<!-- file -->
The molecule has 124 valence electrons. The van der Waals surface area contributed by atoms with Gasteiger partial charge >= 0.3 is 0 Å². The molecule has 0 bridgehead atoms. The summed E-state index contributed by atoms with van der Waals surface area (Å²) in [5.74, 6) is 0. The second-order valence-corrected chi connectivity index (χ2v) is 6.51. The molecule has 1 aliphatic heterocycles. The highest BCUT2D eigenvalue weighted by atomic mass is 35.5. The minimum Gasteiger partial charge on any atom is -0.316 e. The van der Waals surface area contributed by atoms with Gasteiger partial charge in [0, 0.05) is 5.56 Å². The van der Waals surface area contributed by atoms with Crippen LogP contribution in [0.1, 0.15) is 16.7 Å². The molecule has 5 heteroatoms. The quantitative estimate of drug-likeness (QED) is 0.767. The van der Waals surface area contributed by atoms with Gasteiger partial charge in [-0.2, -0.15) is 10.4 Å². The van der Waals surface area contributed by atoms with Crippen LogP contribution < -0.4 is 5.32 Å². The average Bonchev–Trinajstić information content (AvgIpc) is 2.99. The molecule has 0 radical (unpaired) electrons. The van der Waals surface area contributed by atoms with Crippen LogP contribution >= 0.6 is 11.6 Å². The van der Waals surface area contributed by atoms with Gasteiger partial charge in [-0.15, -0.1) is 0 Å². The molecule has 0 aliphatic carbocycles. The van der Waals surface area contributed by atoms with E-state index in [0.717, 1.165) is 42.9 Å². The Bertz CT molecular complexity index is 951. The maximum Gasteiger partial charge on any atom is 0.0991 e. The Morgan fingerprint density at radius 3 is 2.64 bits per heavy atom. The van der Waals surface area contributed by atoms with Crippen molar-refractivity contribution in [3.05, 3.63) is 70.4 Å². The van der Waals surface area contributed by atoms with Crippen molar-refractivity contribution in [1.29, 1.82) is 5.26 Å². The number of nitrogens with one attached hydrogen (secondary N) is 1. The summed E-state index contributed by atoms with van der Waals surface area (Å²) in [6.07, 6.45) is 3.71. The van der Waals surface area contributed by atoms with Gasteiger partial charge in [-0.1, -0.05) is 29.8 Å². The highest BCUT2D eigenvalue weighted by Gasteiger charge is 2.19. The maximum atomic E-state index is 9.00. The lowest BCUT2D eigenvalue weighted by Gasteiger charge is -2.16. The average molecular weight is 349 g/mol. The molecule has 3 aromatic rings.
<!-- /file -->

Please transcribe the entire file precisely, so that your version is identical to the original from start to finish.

The molecule has 124 valence electrons. The van der Waals surface area contributed by atoms with Gasteiger partial charge >= 0.3 is 0 Å². The molecule has 0 bridgehead atoms. The summed E-state index contributed by atoms with van der Waals surface area (Å²) in [5.74, 6) is 0. The second-order valence-corrected chi connectivity index (χ2v) is 6.51. The molecule has 1 aliphatic heterocycles. The highest BCUT2D eigenvalue weighted by atomic mass is 35.5. The minimum Gasteiger partial charge on any atom is -0.316 e. The van der Waals surface area contributed by atoms with Gasteiger partial charge in [0, 0.05) is 5.56 Å². The van der Waals surface area contributed by atoms with Crippen LogP contribution in [0.1, 0.15) is 16.7 Å². The molecule has 5 heteroatoms. The quantitative estimate of drug-likeness (QED) is 0.767. The van der Waals surface area contributed by atoms with Gasteiger partial charge in [-0.2, -0.15) is 10.4 Å². The van der Waals surface area contributed by atoms with Crippen LogP contribution < -0.4 is 5.32 Å². The average Bonchev–Trinajstić information content (AvgIpc) is 2.99. The molecule has 0 radical (unpaired) electrons. The van der Waals surface area contributed by atoms with Crippen LogP contribution >= 0.6 is 11.6 Å². The van der Waals surface area contributed by atoms with Gasteiger partial charge in [-0.15, -0.1) is 0 Å². The molecule has 0 aliphatic carbocycles. The van der Waals surface area contributed by atoms with E-state index in [0.717, 1.165) is 42.9 Å². The Bertz CT molecular complexity index is 951. The maximum Gasteiger partial charge on any atom is 0.0991 e. The Morgan fingerprint density at radius 3 is 2.64 bits per heavy atom. The van der Waals surface area contributed by atoms with Crippen molar-refractivity contribution in [3.05, 3.63) is 70.4 Å². The van der Waals surface area contributed by atoms with Crippen molar-refractivity contribution in [1.29, 1.82) is 5.26 Å². The number of nitrogens with one attached hydrogen (secondary N) is 1. The summed E-state index contributed by atoms with van der Waals surface area (Å²) in [6.07, 6.45) is 3.71. The van der Waals surface area contributed by atoms with Gasteiger partial charge in [-0.1, -0.05) is 29.8 Å². The highest BCUT2D eigenvalue weighted by Gasteiger charge is 2.19. The maximum atomic E-state index is 9.00. The lowest BCUT2D eigenvalue weighted by Gasteiger charge is -2.16. The average molecular weight is 349 g/mol. The molecule has 3 aromatic rings.